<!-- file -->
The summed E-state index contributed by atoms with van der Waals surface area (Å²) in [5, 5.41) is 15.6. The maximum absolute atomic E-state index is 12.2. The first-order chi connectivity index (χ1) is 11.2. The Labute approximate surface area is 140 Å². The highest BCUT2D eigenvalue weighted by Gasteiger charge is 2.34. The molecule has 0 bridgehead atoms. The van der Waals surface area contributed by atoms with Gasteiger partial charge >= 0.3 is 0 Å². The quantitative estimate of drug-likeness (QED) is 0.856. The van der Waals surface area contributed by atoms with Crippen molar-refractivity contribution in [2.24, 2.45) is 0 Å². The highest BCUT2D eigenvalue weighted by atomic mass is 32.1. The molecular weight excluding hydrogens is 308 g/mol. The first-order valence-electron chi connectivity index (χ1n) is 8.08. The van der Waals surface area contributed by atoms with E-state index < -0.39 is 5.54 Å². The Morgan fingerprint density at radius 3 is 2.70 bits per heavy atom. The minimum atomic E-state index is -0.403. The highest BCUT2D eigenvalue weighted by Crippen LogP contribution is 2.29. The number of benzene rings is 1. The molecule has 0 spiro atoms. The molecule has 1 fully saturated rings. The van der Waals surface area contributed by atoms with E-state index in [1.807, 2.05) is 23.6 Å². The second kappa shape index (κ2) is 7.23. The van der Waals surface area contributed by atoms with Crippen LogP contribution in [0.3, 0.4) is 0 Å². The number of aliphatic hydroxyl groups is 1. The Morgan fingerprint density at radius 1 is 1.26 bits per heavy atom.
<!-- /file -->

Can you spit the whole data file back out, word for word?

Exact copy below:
The summed E-state index contributed by atoms with van der Waals surface area (Å²) in [5, 5.41) is 15.6. The maximum absolute atomic E-state index is 12.2. The first-order chi connectivity index (χ1) is 11.2. The Labute approximate surface area is 140 Å². The highest BCUT2D eigenvalue weighted by Gasteiger charge is 2.34. The molecule has 0 bridgehead atoms. The van der Waals surface area contributed by atoms with Gasteiger partial charge >= 0.3 is 0 Å². The quantitative estimate of drug-likeness (QED) is 0.856. The van der Waals surface area contributed by atoms with Crippen molar-refractivity contribution in [2.24, 2.45) is 0 Å². The highest BCUT2D eigenvalue weighted by atomic mass is 32.1. The molecular weight excluding hydrogens is 308 g/mol. The first-order valence-electron chi connectivity index (χ1n) is 8.08. The van der Waals surface area contributed by atoms with E-state index < -0.39 is 5.54 Å². The Morgan fingerprint density at radius 3 is 2.70 bits per heavy atom. The minimum atomic E-state index is -0.403. The highest BCUT2D eigenvalue weighted by Crippen LogP contribution is 2.29. The number of benzene rings is 1. The molecule has 0 spiro atoms. The molecule has 1 fully saturated rings. The van der Waals surface area contributed by atoms with E-state index in [1.807, 2.05) is 23.6 Å². The second kappa shape index (κ2) is 7.23. The van der Waals surface area contributed by atoms with Crippen LogP contribution in [0.3, 0.4) is 0 Å². The number of aliphatic hydroxyl groups is 1. The Morgan fingerprint density at radius 1 is 1.26 bits per heavy atom.